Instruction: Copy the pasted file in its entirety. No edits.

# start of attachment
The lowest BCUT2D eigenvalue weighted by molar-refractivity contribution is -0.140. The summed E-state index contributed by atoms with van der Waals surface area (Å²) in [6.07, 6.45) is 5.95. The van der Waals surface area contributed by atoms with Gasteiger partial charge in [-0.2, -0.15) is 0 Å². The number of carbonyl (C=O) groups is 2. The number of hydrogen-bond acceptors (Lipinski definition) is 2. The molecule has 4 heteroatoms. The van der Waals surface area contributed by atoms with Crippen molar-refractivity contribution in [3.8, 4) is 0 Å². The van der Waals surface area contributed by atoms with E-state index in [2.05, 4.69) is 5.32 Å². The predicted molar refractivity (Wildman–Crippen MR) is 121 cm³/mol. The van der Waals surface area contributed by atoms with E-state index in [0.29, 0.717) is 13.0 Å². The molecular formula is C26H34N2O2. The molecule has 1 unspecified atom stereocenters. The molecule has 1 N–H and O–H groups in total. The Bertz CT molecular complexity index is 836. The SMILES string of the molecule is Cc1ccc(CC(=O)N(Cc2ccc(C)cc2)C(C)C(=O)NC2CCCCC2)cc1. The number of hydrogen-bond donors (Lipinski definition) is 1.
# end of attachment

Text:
The lowest BCUT2D eigenvalue weighted by molar-refractivity contribution is -0.140. The summed E-state index contributed by atoms with van der Waals surface area (Å²) in [6.07, 6.45) is 5.95. The van der Waals surface area contributed by atoms with Gasteiger partial charge in [-0.2, -0.15) is 0 Å². The number of carbonyl (C=O) groups is 2. The number of hydrogen-bond acceptors (Lipinski definition) is 2. The molecule has 4 heteroatoms. The van der Waals surface area contributed by atoms with Crippen molar-refractivity contribution in [3.8, 4) is 0 Å². The van der Waals surface area contributed by atoms with E-state index in [2.05, 4.69) is 5.32 Å². The predicted molar refractivity (Wildman–Crippen MR) is 121 cm³/mol. The van der Waals surface area contributed by atoms with E-state index in [0.29, 0.717) is 13.0 Å². The molecular formula is C26H34N2O2. The molecule has 1 unspecified atom stereocenters. The molecule has 1 N–H and O–H groups in total. The Bertz CT molecular complexity index is 836. The SMILES string of the molecule is Cc1ccc(CC(=O)N(Cc2ccc(C)cc2)C(C)C(=O)NC2CCCCC2)cc1. The number of hydrogen-bond donors (Lipinski definition) is 1.